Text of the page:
Magnetic antiparticles offer new horizons for information technologies

Magnetic antiparticles offer new horizons for information technologies
Matter and antimatter in the nanoscale magnetic universe: a gas of skyrmions (purple) and antiskyrmions (green) generated from the trochoidal dynamics of a single antiskyrmion seed. Credit: Joo-Von Kim

Nanosized magnetic particles called skyrmions are considered highly promising candidates for new data storage and information technologies. Now, physicists have revealed new behavior involving the antiparticle equivalent of skyrmions in a ferromagnetic material. The researchers demonstrated their findings using advanced computer simulations that can accurately model magnetic properties of nanometer-thick materials. The results, which were obtained by scientists at Uppsala University in Sweden, at Kiel University and Johannes Gutenberg University Mainz in Germany, and at Université Paris-Saclay in France, were recently published in Nature Electronics.

Moving electrons around in circuits is the basis for creating useful functions in electronics. But would their guiding principles still apply for positrons, i.e., the antiparticle version of electrons? Besides their scarcity in nature, basic electrodynamics suggests that everything would essentially function the same way with positive charges as it does with the negative ones of electrons – up to a difference in sign since electrons and positrons move in opposite directions in electromagnetic fields.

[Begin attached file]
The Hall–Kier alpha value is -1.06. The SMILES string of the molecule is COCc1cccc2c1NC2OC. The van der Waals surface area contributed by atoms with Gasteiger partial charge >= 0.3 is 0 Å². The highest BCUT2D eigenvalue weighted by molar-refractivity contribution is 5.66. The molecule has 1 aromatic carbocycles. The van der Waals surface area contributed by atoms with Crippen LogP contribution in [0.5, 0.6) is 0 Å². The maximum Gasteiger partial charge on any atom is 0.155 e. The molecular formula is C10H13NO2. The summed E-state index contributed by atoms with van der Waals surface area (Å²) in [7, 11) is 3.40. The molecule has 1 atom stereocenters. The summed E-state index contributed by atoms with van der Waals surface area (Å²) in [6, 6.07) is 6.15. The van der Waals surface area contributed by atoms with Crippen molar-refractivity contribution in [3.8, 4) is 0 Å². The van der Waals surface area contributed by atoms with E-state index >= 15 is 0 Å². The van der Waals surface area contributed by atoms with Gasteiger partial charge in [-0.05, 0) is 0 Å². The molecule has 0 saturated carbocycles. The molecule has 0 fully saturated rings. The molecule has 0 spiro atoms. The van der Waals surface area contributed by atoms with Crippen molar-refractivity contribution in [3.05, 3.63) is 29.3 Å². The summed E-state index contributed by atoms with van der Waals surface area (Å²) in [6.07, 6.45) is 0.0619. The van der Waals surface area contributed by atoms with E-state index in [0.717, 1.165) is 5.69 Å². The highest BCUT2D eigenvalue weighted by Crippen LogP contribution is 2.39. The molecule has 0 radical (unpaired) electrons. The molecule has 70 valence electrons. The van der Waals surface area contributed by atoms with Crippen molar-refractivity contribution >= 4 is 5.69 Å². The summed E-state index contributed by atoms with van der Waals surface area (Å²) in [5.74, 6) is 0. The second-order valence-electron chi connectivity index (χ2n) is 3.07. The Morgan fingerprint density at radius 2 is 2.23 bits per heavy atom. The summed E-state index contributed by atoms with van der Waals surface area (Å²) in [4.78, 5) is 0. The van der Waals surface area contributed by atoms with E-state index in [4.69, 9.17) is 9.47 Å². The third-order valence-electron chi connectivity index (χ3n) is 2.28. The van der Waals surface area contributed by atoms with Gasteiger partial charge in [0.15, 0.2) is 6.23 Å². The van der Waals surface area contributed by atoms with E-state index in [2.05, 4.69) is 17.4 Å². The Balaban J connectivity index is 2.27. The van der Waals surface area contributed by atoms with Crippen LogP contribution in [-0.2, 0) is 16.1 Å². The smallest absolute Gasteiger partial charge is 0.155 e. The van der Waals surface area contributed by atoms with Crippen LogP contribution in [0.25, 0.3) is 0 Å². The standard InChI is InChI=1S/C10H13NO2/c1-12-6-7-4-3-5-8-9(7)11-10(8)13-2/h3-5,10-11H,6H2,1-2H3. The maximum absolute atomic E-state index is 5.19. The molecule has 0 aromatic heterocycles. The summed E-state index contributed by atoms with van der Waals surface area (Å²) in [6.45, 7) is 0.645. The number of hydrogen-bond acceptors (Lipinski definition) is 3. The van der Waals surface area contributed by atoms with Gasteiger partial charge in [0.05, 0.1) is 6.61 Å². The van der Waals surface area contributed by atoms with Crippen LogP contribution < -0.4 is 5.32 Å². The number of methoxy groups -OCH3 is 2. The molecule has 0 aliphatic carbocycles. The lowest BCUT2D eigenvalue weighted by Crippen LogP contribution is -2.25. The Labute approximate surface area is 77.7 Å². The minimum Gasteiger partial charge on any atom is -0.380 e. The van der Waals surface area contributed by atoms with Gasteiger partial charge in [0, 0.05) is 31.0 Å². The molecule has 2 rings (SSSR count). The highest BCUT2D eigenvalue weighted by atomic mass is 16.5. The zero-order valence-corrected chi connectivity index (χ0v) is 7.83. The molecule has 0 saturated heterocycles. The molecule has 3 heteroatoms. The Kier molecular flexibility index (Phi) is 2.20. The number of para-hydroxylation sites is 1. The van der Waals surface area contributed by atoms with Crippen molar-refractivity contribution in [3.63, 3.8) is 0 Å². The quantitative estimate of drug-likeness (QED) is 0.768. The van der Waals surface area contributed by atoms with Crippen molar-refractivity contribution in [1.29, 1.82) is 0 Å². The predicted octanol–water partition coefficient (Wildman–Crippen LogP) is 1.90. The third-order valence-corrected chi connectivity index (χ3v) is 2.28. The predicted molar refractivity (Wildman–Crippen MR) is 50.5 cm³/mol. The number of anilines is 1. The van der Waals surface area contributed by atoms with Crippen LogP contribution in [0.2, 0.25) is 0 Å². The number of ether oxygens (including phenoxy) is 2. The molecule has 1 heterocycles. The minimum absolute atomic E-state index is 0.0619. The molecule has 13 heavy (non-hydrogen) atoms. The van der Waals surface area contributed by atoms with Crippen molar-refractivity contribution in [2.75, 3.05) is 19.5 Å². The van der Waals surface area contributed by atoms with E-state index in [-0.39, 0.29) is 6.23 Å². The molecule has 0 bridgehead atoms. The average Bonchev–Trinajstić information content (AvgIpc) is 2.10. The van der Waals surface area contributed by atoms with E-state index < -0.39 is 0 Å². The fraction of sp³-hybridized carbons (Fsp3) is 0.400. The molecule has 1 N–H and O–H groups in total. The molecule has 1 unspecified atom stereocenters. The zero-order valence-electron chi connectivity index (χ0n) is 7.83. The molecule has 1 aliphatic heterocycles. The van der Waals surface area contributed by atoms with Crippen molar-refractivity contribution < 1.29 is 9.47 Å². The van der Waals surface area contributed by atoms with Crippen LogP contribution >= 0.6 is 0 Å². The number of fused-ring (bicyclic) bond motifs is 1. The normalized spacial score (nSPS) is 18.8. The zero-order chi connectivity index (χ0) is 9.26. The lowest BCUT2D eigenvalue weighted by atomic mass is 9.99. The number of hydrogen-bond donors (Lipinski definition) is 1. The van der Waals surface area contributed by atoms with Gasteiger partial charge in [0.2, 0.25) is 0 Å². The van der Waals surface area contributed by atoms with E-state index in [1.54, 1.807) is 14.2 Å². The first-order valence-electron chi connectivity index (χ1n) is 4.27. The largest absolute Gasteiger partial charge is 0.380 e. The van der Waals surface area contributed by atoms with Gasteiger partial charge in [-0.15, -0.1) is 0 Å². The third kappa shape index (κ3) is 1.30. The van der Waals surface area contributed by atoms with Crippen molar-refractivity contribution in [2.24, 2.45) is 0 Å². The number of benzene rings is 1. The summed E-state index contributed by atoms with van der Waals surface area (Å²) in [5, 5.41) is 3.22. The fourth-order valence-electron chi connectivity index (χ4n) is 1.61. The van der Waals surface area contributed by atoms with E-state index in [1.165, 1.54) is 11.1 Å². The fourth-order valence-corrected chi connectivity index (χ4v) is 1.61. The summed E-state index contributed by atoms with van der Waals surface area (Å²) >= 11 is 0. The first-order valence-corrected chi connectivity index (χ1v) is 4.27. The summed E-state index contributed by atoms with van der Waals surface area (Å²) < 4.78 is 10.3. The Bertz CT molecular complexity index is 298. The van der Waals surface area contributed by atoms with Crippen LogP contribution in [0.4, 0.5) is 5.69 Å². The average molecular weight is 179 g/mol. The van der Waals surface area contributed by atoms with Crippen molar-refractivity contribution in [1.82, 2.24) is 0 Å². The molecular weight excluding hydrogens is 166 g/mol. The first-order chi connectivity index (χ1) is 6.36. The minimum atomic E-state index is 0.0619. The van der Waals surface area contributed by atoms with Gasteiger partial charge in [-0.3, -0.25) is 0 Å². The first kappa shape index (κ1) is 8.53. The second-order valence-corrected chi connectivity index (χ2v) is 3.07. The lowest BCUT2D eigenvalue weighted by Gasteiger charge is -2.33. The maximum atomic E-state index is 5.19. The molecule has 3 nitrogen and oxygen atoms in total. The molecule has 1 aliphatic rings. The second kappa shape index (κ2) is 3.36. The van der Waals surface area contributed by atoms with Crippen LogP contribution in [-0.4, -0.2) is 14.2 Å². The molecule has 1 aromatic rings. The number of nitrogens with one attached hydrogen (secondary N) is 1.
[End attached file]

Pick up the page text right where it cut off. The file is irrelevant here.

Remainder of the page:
However, this question remains open for nanoscale magnetic particles called skyrmions. Skyrmions represent whirls of magnetic moments that extend across a few nanometers and can be found in magnetic films a few atoms thick. In the same way that spheres and doughnuts have different topologies, skyrmions possess a special property called topological charge which plays a similar role to electric charges when their dynamics are concerned. For example, if an applied force causes skyrmions to be deflected toward the left, then that same force will lead antiskyrmions, their antiparticle counterpart, to deflect toward the right. Since the first experimental observations in 2009, skyrmions have been the focus of intense research because they offer new ways to store data and process information.

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